Once you’ve gotten the education, skills, and experience necessary, you can search for government positions or start your own campaign for political office. For the aspiring activist pursuing politics as a career, work can be found in lobbying organizations, government offices, political action committees (PACs), non-governmental organizations, thinktanks, and/or political campaigns (upper-level government positions are usually located in Washington, D.C) (TBS Staff, 2021). Know the requirements of the positions you are applying for or the offices you’re running for, such as any age, education, skills, or citizenship requirements. It’s best to start local when you first begin—look for entry-level jobs in your local/state offices or committees. Starting local will help you establish yourself as a political player, and will undoubtedly be useful experience before starting your own campaign or moving upwards to higher government positions (Indeed, n.d.).
In pursuing a political career, you’ll inevitably encounter the quirks of the U.S. political party system. Politics in the U.S. is structured by its political parties, each with their own political platforms and leaders. The major parties in the U.S. are the Democratic Party and the Republican Party, the former more liberal and the latter more conservative. It is recommended that you join a political party, as they open up a wide political network that’ll help you be discovered by other political actors and will open up resources that’ll help you pursue your political career goals. Determine your political affiliation and do some research to see which party most appeals to you. For example, find out whether you’re more liberal or conservative with this Political Typology Quiz by Pew Research Center and check out AASCU’s U.S. Political Parties and Organizations list to see what best aligns with your ideologies.
If you’re eager to tackle a large time and money sink, running for an elected office is a great way to serve the public interest and advance your political career. There are many offices ranging from local to presidential. Be sure to check the requirements for your desired position of office. Connections are vital for running for office. Successful campaigns can’t rely on passions alone—they also need hefty amounts of money and people, as well as a winning personality and appealing issue stances on your part (Missigman, 2020).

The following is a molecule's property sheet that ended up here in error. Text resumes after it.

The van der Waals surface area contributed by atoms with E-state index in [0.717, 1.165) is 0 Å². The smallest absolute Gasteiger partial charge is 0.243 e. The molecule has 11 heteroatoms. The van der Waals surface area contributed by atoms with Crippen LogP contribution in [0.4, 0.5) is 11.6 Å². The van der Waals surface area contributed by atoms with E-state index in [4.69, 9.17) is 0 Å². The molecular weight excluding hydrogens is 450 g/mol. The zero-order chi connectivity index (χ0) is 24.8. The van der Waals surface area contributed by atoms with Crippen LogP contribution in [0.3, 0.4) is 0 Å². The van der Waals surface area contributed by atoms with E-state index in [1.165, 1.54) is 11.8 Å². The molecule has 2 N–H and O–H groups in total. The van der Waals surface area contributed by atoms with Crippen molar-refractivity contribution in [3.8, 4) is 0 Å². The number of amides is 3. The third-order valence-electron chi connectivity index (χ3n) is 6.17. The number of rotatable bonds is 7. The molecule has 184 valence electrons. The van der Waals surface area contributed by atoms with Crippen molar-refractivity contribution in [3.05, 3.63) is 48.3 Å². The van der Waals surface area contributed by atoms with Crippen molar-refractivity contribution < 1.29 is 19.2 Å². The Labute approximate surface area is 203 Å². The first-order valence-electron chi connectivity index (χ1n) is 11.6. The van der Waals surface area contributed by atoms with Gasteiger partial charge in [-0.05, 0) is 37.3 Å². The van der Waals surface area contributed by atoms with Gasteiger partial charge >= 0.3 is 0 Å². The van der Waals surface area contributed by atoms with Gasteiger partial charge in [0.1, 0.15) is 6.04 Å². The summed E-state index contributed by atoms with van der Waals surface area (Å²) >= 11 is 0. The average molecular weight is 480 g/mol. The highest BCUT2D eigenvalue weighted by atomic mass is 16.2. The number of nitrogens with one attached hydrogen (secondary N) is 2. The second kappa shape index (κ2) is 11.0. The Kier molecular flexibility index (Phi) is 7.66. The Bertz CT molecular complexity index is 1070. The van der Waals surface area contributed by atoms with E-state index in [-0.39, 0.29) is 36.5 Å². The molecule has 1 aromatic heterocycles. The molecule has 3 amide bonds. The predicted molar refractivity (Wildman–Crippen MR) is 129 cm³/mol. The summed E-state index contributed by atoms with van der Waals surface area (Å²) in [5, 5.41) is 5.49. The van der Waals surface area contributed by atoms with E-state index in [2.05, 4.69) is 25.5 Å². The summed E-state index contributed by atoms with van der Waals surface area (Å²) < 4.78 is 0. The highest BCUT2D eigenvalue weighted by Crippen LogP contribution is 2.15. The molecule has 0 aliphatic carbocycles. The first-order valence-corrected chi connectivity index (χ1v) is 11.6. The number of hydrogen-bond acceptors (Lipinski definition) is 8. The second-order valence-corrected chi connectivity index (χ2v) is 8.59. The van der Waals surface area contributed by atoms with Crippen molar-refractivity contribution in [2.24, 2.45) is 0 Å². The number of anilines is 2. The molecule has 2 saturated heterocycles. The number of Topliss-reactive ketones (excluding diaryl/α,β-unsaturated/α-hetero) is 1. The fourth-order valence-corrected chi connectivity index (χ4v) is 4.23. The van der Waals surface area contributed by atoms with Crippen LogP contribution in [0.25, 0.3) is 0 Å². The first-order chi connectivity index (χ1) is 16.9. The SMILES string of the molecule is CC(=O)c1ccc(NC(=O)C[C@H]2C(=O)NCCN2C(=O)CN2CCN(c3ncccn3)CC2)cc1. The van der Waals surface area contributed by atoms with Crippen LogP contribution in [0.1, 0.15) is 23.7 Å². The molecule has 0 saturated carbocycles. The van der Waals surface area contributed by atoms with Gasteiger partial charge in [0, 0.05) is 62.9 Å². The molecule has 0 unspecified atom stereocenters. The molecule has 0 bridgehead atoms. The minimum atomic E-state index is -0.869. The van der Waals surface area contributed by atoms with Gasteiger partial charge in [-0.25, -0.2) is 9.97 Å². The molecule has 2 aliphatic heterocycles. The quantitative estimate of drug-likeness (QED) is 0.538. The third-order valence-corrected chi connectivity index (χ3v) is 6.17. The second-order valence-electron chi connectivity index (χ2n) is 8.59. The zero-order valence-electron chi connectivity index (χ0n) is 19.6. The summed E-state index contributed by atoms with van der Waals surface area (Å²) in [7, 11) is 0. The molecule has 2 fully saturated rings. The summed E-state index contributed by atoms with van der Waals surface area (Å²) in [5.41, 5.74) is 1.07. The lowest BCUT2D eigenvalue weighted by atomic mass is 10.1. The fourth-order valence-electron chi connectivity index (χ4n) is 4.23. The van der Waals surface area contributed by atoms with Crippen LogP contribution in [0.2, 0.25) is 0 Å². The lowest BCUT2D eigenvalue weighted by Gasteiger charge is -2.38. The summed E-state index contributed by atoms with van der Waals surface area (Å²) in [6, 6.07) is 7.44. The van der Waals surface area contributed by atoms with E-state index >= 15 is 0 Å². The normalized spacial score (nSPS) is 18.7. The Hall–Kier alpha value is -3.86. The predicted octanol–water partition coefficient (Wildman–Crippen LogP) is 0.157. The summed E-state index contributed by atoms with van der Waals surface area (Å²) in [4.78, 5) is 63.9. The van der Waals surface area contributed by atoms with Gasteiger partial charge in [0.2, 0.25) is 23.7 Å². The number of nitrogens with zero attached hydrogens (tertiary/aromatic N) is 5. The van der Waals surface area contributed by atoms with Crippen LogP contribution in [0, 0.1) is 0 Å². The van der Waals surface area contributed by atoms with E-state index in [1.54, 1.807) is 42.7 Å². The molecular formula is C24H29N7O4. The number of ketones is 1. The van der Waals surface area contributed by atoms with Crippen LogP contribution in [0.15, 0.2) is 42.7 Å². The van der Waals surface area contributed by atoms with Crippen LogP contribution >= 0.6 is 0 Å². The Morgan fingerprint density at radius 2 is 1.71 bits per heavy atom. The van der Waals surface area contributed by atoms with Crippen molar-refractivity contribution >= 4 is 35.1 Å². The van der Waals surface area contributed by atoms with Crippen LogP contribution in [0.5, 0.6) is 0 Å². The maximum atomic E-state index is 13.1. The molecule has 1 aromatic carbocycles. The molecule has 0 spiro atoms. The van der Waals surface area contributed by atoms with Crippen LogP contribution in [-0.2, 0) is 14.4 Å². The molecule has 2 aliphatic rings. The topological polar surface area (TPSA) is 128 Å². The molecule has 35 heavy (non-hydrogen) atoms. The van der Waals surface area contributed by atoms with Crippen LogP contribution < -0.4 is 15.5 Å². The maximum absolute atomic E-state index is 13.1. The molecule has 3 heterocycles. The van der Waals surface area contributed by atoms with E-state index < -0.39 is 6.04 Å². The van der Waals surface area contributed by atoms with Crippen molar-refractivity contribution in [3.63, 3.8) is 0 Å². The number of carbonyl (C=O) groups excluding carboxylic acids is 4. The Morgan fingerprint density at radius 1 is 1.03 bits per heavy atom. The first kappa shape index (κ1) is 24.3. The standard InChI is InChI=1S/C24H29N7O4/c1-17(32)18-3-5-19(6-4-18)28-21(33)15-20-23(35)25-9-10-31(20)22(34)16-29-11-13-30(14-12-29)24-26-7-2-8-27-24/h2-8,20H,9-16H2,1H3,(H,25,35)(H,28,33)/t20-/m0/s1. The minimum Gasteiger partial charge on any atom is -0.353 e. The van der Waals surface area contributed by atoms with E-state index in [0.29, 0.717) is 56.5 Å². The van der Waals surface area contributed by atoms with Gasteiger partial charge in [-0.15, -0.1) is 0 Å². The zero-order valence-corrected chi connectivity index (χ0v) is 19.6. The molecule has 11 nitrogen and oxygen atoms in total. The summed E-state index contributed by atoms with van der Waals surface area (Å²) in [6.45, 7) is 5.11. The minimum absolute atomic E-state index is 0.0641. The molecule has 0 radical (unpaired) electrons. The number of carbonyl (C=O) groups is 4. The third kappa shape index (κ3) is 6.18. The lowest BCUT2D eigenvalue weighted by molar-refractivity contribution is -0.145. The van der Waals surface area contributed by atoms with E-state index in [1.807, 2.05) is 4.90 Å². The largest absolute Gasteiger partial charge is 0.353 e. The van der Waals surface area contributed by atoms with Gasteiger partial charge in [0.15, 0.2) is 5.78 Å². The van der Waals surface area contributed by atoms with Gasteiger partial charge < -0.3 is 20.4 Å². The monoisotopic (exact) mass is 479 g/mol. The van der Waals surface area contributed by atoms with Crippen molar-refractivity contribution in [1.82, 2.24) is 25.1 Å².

NCIL has a list of resources that can help you obtain support and learn the necessary skills to prepare you for the campaign process. Their list of organizations, training programs, and books can be found here.
10 Top Degrees for a Career in Politics: Programs for Getting into Government. (2021, February 4). Public Service Degrees. https://www.publicservicedegrees.org/resources/degrees-for-a-career-in-politics/.
Congressional Research Service. (2020, December 17). Membership of the 116th Congress: A Profile. https://fas.org/sgp/crs/misc/R45583.pdf
Indeed Editorial Team. (n.d.). How to Pursue a Career in Politics. Indeed Career Guide. https://www.indeed.com/career-advice/finding-a-job/how-to-get-into-politics.
Missigman, S. (2020, June 25). The 4 Crucial Steps to Becoming a Politician. The Borgen Project. https://borgenproject.org/how-to-become-a-politician/.
Pew Research Center. (2020, August 27). Political Typology Quiz. Pew Research Center - U.S. Politics & Policy. https://www.pewresearch.org/politics/quiz/political-typology/.
Resources on Running for Office. (2019, July 30). National Council on Independent Living. https://ncil.org/run-for-office/.
TBS Staff. (2021, June 15). How To Launch a Career in Politics. The Best Schools. https://thebestschools.org/careers/career-guide/politics/.
U.S. Political Parties & Organizations. American Association of State Colleges and Universities. https://www.aascu.org/programs/adp/votingresources/politicalparties.pdf